Mr Hammond: As I said to my right hon. Friend the Member for East Yorkshire (Mr Knight) a few moments ago, I recognise that in the case of every pair there is likely to be some internecine warfare over which of them is to be selected. The hon. Gentleman says the original recommendation was to close Milford Haven and retain Swansea. That was based on an understanding within the agency then about onerous obligations in respect of the site and buildings at Swansea. It has subsequently become clear that they do not impose as great a financial cost as was first thought, and the view within the agency now is that there are no operational or financial considerations that dictate that the choice should be either Swansea or Milford Haven. The hon. Gentleman has completely failed to recognise that my Department already employs more than 5,000 full-time equivalent staff in and around Swansea. I am not sure whether we employ any staff in Milford Haven at present, but if we do the numbers will be very small. I believe that in these circumstances, and with no financial or operational drivers, the right decision is to distribute the employment opportunities as equitably as possible.

Sarah Newton (Truro and Falmouth) (Con): When the Government brought forward the original proposals, I greatly appreciated that they clearly said they were not a done deal. There has genuinely been a huge change from those original proposals, as the Government have listened to what coastguards such as mine in Falmouth have told them. However, it is clear from the contributions of my hon. Friends that there are still considerable concerns. Therefore, may I have a reassurance from the Government that over this 12-week period they will properly listen and take into account any further concerns that are raised about these proposals?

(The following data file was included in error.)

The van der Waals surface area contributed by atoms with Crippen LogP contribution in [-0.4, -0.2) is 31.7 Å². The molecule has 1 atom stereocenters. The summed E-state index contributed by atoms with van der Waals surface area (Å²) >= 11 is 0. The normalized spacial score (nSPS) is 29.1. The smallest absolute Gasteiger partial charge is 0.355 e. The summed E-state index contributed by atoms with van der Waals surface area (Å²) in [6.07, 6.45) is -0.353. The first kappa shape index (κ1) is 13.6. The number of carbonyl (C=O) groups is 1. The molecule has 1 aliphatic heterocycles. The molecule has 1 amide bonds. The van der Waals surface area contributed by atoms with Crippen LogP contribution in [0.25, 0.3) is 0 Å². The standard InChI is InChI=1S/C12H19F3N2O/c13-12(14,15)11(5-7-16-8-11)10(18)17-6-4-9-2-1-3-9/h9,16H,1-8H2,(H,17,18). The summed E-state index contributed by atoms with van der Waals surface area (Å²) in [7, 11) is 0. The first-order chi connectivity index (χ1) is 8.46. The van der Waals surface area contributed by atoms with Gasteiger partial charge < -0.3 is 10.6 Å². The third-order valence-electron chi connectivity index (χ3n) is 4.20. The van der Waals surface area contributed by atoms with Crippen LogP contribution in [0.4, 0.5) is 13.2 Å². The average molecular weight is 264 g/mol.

Mr Hammond: The consultation is about the parts of this proposal that differ from the previous proposal that is already being consulted on, so we will not receive further responses to the original consultation proposals, but we are open to responses to the changes in the four areas I outlined in my statement.

Jim Shannon (Strangford) (DUP): I thank the Secretary of State for his statement and the hard work he has clearly done. I also want to put on record my thanks to

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my colleague, the hon. Member for North Down (Lady Hermon), who along with me fought a strong campaign on behalf of the people of North Down and Strangford. I pay tribute, too, to the staff who have worked hard as well, and been very supportive. I should add that the shipping Minister was very courteous and helpful. He came over to Northern Ireland, and to Bangor, to see exactly what needed to be done and to hear the views of the people and explain the options.